Hunt for dark matter takes physicists deep below earth's surface, where WIMPS can't hide

Margaret Allen, Southern Methodist University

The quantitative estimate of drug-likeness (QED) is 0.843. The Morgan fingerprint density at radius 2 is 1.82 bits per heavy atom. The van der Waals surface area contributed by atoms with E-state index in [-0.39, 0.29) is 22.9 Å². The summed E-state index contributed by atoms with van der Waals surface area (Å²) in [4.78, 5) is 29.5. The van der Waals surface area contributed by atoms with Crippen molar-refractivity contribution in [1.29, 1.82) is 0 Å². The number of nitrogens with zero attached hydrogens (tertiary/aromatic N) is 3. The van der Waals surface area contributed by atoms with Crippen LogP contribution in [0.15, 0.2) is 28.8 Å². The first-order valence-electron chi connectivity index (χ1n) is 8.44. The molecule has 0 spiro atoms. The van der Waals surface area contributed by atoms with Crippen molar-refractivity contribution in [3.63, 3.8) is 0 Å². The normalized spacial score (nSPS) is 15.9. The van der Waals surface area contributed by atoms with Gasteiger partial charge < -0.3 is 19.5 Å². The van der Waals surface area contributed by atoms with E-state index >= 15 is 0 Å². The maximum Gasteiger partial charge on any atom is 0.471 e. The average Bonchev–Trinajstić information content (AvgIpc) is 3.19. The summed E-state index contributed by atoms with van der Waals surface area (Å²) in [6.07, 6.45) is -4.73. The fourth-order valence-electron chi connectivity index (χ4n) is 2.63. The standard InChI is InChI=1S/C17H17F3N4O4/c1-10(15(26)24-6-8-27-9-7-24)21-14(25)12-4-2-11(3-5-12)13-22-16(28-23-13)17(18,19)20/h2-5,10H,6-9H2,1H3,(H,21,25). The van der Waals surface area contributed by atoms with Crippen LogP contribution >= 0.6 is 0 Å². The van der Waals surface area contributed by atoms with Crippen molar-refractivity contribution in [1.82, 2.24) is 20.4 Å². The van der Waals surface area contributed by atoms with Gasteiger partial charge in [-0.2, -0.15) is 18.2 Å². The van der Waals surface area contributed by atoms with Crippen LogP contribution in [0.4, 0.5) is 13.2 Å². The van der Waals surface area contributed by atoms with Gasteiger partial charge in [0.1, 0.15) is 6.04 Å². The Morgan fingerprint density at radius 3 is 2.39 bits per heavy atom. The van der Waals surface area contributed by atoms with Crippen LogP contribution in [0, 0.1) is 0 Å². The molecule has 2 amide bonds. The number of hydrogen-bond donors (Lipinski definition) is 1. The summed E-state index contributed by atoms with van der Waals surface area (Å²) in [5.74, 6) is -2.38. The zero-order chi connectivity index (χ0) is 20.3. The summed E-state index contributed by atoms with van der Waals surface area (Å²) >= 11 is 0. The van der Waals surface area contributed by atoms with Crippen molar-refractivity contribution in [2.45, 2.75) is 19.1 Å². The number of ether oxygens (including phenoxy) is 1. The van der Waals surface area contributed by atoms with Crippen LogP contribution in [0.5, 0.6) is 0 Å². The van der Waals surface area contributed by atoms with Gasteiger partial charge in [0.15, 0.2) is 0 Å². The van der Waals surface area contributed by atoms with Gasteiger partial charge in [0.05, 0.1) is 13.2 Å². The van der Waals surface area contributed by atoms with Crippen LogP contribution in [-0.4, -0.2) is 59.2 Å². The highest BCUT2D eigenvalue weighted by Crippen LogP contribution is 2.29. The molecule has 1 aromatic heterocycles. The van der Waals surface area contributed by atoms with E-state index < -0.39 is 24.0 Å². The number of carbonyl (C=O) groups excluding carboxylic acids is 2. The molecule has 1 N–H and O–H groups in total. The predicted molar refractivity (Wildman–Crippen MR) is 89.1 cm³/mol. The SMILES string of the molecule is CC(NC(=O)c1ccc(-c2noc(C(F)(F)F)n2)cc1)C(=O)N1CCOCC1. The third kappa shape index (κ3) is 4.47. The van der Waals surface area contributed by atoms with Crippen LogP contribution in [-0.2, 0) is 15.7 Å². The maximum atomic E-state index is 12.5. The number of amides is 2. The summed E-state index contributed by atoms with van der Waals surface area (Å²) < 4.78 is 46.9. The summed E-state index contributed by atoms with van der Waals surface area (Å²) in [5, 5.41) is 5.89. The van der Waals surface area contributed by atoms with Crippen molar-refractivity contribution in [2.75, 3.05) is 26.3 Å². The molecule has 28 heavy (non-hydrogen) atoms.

SuperCDMS has unprecedented sensitivity to the light mass, sometimes called low mass, WIMPS. CDMS and SuperCDMS Soudan also focus on lower mass dark matter. Deep below the ground, to block out distractions SuperCDMS SNOLAB will be constructed 6,800 feet underground—much deeper than CDMS or SuperCDMS Soudan, which are 2,341 feet below the earth in an abandoned underground iron mine near Soudan, Minn. The shielding’s purpose is to shield the detectors from background particles—the interaction signatures of neutrons—that can mimic the behavior of WIMPS. SMU’s dark matter research is funded through a $1 million Early Career Development Award that Cooley was awarded in 2012 from the National Science Foundation.

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